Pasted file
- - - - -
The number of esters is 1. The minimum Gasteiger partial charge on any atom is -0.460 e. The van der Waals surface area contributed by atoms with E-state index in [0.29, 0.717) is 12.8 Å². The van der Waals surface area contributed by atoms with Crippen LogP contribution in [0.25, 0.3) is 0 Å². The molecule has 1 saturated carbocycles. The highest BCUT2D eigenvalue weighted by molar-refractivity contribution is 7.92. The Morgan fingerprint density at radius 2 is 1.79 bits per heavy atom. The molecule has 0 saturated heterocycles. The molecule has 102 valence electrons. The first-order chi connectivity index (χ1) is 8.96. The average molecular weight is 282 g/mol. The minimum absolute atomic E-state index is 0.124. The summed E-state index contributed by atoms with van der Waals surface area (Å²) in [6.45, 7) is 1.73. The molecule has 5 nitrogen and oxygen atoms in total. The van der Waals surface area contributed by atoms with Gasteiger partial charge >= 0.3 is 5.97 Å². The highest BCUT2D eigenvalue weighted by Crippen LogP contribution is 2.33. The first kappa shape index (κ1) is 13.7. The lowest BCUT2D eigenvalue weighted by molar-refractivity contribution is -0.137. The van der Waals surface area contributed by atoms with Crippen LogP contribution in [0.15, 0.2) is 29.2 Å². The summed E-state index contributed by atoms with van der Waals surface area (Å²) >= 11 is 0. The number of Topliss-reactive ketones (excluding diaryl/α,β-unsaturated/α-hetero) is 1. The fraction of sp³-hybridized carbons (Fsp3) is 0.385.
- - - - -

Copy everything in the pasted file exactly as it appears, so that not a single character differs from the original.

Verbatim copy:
The number of esters is 1. The minimum Gasteiger partial charge on any atom is -0.460 e. The van der Waals surface area contributed by atoms with E-state index in [0.29, 0.717) is 12.8 Å². The van der Waals surface area contributed by atoms with Crippen LogP contribution in [0.25, 0.3) is 0 Å². The molecule has 1 saturated carbocycles. The highest BCUT2D eigenvalue weighted by molar-refractivity contribution is 7.92. The Morgan fingerprint density at radius 2 is 1.79 bits per heavy atom. The molecule has 0 saturated heterocycles. The molecule has 102 valence electrons. The first-order chi connectivity index (χ1) is 8.96. The average molecular weight is 282 g/mol. The minimum absolute atomic E-state index is 0.124. The summed E-state index contributed by atoms with van der Waals surface area (Å²) in [6.45, 7) is 1.73. The molecule has 5 nitrogen and oxygen atoms in total. The van der Waals surface area contributed by atoms with Gasteiger partial charge >= 0.3 is 5.97 Å². The highest BCUT2D eigenvalue weighted by Crippen LogP contribution is 2.33. The first kappa shape index (κ1) is 13.7. The lowest BCUT2D eigenvalue weighted by molar-refractivity contribution is -0.137. The van der Waals surface area contributed by atoms with Crippen LogP contribution in [0.15, 0.2) is 29.2 Å². The summed E-state index contributed by atoms with van der Waals surface area (Å²) >= 11 is 0. The number of Topliss-reactive ketones (excluding diaryl/α,β-unsaturated/α-hetero) is 1. The fraction of sp³-hybridized carbons (Fsp3) is 0.385.